This thesis exammes the economiC issues related to the prOVISIon of antenatal screening for the genetic disorder commonly referred as Down's syndrome (DS). DS is associated with a number of serious medical consequences and an increased mortality rate. The offer of screening for DS to pregnant women has been a feature of antenatal care for over 30 years. In recent years an increasing number of screening techniques have been developed based on biochemical testing and ultrasound scanning. This thesis pays particular attention to three of these tests, nuchal translucency screening (NT), the combined test (CT), and the integrated test (IT). These three tests differ in terms of their efficacy in detecting cases of DS and differ by the time point (trimester) in the pregnancy that they can provide results to women. The empirical studies presented here examine issues of cost-effectiveness (for NT) and women's preferences (based on the characteristics of NT, CT, and IT) using the methods of standard gamble, a discrete choice experiment (DCE), and contingent valuation (based on willingness to pay). A conceptual model (Figure 2.1) is provided to underpin the empirical research that resulted from the review of key methodological issues discussed and presented in Chapter2. The cost-effectiveness analysis showed that once the issue of the spontaneous abortion of fetuses with DS has been accounted for, NT screening carried out in the first trimester of pregnancy may not detect significantly more cases of DS than a second trimester screening test based on biochemical testing alone. However, NT by definition does provide the screening result earlier in the pregnancy; but using NT does bring about a net increase in screening costs and produces a positive incremental costeffectiveness ratio. It should be noted that cost estimates produced here do not attempt to take into account any cost savings that may accrue to the health care sector or to other sectors as result of preventing the live birth of a child with DS. Probabilistic sensitivity analysis (with results taking into account spontaneous abortion of DS fetuses) showed that at a societal willingness to pay of £30 000 per DS case prevented there was only a 46% probability ofNT screening being cost-effective. The cost-effectiveness analysis of NT screening was complemented by a standard gamble survey in which women were asked to value DS screening scenarios based on various screening outcomes. The aim was to see if women placed more value on screening results presented earlier in the pregnancy (i.e. in the first trimester of pregnancy as opposed to the second trimester). The results found that women did not value earlier screening results more highly than later ones. This result held both for scenarios that featured negative screening results, i.e. a result showing that a pregnancy was not affected by DS, or positive screening results i.e. a result showing that a pregnancy was affected by DS followed by a termination of pregnancy. In very recent times in the UK the use of the CT or the IT has been strongly championed by various advocates. In essence they differ in that the CT offers first trimester results and the IT offers second trimester results. Empirical evidence also suggests they differ by efficacy in terms of the DS detection rates they achieve and by the number of false-positive screening results that occur. To gain more understanding of women's preferences with regard to the different attributes of these screening tests a DCE was undertaken. The results of this showed that women were more likely to choose a screening option that had high detection and low false-positive rates, that women preferred (when necessary) that the termination of an affected pregnancy was done using a medical termination, but that the timing of the test (as defined by week of pregnancy) was not statistically significant in the regression model. The sample of women that completed the DCE was given full descriptions of the CT and the IT and was asked to state a straight preference of one of the tests over the other. In addition they were also asked to state their maximum willingness to pay in order to guarantee their choice of screening test. The binary choice question (of CT or IT) showed an almost exact salsa split in choosing the CT or the IT. This result is not consistent with the findings described above that suggested that the timing of the test was not important but that test performance was important. In the description given to women the IT was shown to have a better detection rate than the CT and was no worse in terms of false-positive results. If women's preferences were driven by test performance and not by timing then the logical choice would be the IT. The empirical results presented shed new light on the key trade-offs that are involved when choosing amongst screening methods and it was demonstrated that the results from the various evaluative approaches used here do not always lead to the same conclusions. What the results did show is that the sole provision of anyone screening programme would not necessarily match the choices that women would make and that different groups of women (for example by age) may make different screening choices. This conclusion challenges the recently issued NICE clinical guidance on antenatal care that instructs providers of screening for DS in England and Wales to routinely use the CT in the first trimester of pregnancy. This highlights the gap between aspirations to use a wider evaluative approach by ascertaining and acting on the preferences of individual pregnant women and the imperative to use health care resources efficiently.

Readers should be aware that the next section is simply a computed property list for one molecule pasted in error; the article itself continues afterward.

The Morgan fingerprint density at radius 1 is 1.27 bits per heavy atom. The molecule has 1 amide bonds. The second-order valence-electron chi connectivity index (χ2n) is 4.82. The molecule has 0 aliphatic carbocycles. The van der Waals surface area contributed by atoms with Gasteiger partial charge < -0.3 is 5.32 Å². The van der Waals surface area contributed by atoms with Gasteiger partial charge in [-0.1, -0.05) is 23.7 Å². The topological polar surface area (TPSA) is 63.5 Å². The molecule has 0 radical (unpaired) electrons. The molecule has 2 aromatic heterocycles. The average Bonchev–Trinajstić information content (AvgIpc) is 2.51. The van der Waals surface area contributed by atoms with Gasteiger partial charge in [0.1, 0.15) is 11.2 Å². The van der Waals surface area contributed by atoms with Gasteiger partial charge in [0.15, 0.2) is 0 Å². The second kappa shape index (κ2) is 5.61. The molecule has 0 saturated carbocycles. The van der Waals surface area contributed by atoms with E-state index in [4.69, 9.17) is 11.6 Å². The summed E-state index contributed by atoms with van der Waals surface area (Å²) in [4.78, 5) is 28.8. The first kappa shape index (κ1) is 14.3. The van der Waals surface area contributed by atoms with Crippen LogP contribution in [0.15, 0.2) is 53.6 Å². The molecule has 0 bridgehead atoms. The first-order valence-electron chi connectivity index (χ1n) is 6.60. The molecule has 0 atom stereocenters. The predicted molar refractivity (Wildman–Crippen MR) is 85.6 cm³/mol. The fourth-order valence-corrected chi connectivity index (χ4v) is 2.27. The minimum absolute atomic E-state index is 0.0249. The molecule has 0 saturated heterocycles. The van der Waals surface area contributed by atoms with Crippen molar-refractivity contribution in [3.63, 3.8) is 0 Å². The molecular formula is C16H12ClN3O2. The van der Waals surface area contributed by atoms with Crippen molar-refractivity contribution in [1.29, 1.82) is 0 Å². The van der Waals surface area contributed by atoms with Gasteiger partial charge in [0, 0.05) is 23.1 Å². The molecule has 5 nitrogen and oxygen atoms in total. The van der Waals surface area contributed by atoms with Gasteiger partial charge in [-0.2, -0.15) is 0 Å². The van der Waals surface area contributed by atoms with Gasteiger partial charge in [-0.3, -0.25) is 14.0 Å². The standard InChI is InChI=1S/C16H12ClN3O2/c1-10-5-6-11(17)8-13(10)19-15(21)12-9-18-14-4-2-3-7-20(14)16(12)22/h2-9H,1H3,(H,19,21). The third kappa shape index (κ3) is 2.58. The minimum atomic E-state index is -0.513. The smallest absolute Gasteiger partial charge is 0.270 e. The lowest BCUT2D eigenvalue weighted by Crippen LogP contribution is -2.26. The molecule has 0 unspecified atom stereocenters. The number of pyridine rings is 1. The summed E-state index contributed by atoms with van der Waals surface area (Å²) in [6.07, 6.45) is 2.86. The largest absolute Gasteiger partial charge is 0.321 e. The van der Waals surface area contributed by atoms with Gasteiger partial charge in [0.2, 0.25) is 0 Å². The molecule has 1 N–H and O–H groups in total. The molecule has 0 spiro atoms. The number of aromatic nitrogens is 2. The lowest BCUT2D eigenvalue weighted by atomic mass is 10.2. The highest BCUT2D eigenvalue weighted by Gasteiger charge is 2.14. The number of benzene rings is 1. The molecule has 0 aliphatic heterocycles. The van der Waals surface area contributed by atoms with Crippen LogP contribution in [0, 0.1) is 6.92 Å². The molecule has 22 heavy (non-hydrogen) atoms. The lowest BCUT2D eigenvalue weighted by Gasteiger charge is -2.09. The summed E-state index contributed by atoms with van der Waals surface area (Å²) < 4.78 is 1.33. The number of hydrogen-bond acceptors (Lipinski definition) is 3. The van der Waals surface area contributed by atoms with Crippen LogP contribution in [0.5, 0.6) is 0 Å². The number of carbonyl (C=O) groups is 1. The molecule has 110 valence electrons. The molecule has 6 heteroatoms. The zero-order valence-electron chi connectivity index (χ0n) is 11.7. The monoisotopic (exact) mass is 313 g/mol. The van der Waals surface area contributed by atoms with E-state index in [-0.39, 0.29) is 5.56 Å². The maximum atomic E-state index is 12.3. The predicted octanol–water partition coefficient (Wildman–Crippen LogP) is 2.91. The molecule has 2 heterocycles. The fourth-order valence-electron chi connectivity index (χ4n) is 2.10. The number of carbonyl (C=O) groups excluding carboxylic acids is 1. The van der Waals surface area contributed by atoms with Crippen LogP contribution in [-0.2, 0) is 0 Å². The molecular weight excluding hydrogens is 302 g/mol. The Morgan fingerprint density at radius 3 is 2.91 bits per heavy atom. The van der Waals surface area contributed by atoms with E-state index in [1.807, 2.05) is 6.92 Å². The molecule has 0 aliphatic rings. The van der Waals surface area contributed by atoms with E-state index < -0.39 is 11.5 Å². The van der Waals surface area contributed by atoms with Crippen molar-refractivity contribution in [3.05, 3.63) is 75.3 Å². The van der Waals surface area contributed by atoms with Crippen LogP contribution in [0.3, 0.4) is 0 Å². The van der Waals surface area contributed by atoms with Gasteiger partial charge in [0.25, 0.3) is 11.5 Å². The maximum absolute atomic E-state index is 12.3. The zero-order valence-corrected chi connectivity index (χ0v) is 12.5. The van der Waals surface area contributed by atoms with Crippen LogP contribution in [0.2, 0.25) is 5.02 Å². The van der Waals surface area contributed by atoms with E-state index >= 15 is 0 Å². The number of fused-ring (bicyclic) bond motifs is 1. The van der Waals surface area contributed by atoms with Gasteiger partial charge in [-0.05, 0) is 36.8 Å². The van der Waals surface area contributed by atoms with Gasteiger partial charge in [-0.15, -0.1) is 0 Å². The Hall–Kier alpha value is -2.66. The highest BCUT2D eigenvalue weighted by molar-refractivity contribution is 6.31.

Supervisor: Not available Sponsor: Not available
Qualification Name: Newcastle University, 2008 Qualification Level: Doctoral
EThOS ID: uk.bl.ethos.489746  DOI: Not available